WANdisco (WAND) wins its largest ever cloud contract, with a major US health insurer. $3m over 3 years.
Infrastructure India (IIP) NAV/sh continues steep fall. Now 21p, down 7p in six months. Blames weak Rupee and delays to the completion schedules at Distribution Logistics Infrastructure.
Bonmarche (BON) warns U/L pretax -£4m to breakeven. Blames Brexit. Are people really not buy clothes due to that?
Tungsten (TUNG) H1 rev up 3%. Cuts FY rev guidance to £36m to £36.5m. Guides FY EBITDA 'profit', as a result of reduced adjusted operating expenses.
Braveheart Investment Group (BRH) several approaches to either buy the fund management business or enter into JV.
LXB Retail Properties (LXB) plays Satan Claus on holders' Xmas with yet another cut in NAV guidance from 14.5p-16.5p to 11.5p-13.5p before a proposed 6p payout.

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Edward John Canham 13th Dec '18 2 of 5
4

"My daughter can deliver encouraging green shoots with some seeds, water, cotton wool and a bit of sunlight. Will be interesting to see who’s look better in a few months time!"

Thank you ! Always good to start the day with a laugh - and a bit of nostalgia.

Phil

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andrea34l 13th Dec '18 3 of 5
5

Bonmarche Holdings (LON:BON) down 35%, wow!! I have to say that, of all the companies that I can think of, they have a catalogue of things to blame their performance down to. Maybe they should try looking INTERNALLY - the stores that I have been in are rather cluttered and frankly bland, their clothes are not aimed at the young and trendy but more middle-aged I feel but even so the majority are either bland or horrendous bold patterns more appropriate for curtains, and the nicer items that are sometimes advertised in pictures in the stores are not even available in them!! Their in-store LFL figures have been for a while quite atrocious. They have a nice loyalty card system though... but a shame that many will perhaps just not buy enough to warrant it. I did buy a couple of pretty nightdresses in their (which, before anyone's imagination runs riot, weren't racy, but pretty but functional) as well as a nice T-shirt with a subtle but different star design. But I can't see myself racing to shop their on a frequent basis. Oh, Mr C, I really don't think people would not buy here due to Brexit, their prices are perfectly reasonable enough.

I think this is a classic example of a company one should ignore due to high dividends (which are going to prove unsustainable, just like they were for Debenhams) and a big management blame culture.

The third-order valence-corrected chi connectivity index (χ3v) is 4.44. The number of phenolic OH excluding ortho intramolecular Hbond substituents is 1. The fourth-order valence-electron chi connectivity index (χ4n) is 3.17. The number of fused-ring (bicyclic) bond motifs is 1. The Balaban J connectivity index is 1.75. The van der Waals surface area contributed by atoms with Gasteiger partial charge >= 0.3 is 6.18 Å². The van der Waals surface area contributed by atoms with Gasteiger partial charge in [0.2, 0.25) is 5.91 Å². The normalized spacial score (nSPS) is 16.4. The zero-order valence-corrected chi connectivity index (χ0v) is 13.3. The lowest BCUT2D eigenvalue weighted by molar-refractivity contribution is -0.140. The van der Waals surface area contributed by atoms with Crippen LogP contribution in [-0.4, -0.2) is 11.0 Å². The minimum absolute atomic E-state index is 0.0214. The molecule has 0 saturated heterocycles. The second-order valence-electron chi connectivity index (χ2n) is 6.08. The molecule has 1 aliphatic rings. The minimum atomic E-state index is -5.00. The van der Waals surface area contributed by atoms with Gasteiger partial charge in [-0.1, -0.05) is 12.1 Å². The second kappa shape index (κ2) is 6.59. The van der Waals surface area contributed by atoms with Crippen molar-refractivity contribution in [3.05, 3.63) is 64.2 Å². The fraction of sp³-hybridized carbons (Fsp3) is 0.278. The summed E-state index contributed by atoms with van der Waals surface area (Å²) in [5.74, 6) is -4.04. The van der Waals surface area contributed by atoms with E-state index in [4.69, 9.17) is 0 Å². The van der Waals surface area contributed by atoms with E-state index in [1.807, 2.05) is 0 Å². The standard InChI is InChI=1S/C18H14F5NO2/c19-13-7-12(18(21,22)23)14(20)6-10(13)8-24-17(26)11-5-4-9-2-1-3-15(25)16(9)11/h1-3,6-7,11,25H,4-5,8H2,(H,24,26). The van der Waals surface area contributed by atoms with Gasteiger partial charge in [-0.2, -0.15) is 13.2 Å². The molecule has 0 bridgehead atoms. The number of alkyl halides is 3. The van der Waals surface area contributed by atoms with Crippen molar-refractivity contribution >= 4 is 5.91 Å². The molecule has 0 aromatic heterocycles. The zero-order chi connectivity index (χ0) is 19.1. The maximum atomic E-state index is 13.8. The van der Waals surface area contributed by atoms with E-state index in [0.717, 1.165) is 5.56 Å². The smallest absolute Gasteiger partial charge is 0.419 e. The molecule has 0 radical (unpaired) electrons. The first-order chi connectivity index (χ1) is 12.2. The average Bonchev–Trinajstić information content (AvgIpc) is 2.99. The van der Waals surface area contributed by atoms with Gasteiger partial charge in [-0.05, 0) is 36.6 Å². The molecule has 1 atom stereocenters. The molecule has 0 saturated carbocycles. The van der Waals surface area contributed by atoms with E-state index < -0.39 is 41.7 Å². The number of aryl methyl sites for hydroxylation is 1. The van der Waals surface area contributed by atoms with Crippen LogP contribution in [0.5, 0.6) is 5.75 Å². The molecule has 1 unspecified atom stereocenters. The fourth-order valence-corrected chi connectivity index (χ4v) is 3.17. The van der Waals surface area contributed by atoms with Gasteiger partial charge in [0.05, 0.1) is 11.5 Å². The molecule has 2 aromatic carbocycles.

p.s. since I started writing this, price now down 45%!!!

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Fegger 13th Dec '18 4 of 5

In reply to post #426993

It is like the restaurant sector. There is massive overcapacity in the clothing market especially with the ability to buy online around the world. For example MoneySavingExpert now rightly advises to buy direct from China on AliExpress Ebay and similar sites and lots of us are doing that. For many items you can achieve large savings and it is reliable.

Again like the restaurant sector the fittest will survive and sadly I do not think BON will be among them. Glad I sold on a previous warning and have no intention of getting involved again. I am still invested in M and S and Next and favour their quality and the fact that they offer a wider range than clothing . It is a tough market though for everyone

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andrea34l 13th Dec '18 5 of 5
1

In reply to post #427038

Purely based on product, I would favour Next over M&S as I think recent seasons from M&S have been abismal; however, they are propped up by their premium food offering that I know is liked by some of my friends.

I can see the commonality with over capacity, but I don't get the advice from MoneySavingExpert about buying clothes from China. Personally, when I buy clothes, I want to be able to try them on, preferably in a store so that I can potentially pick up other things that match and try them on as an outfit. I do buy online from New Look and Dorothy Perkins on occasion, but this is because free delivery is available and returns are really easy. Personally (perhaps just cos I'm a woman), I DO like the pre-existing concept of walking around different stores and trying on clothes; I don't get the same pleasure whatsoever from buying online, though what I do appreciate is that online (for example, from the brands I quote) one is able to access a wider variety of clothes to pick from... and very likely in the size I want to!!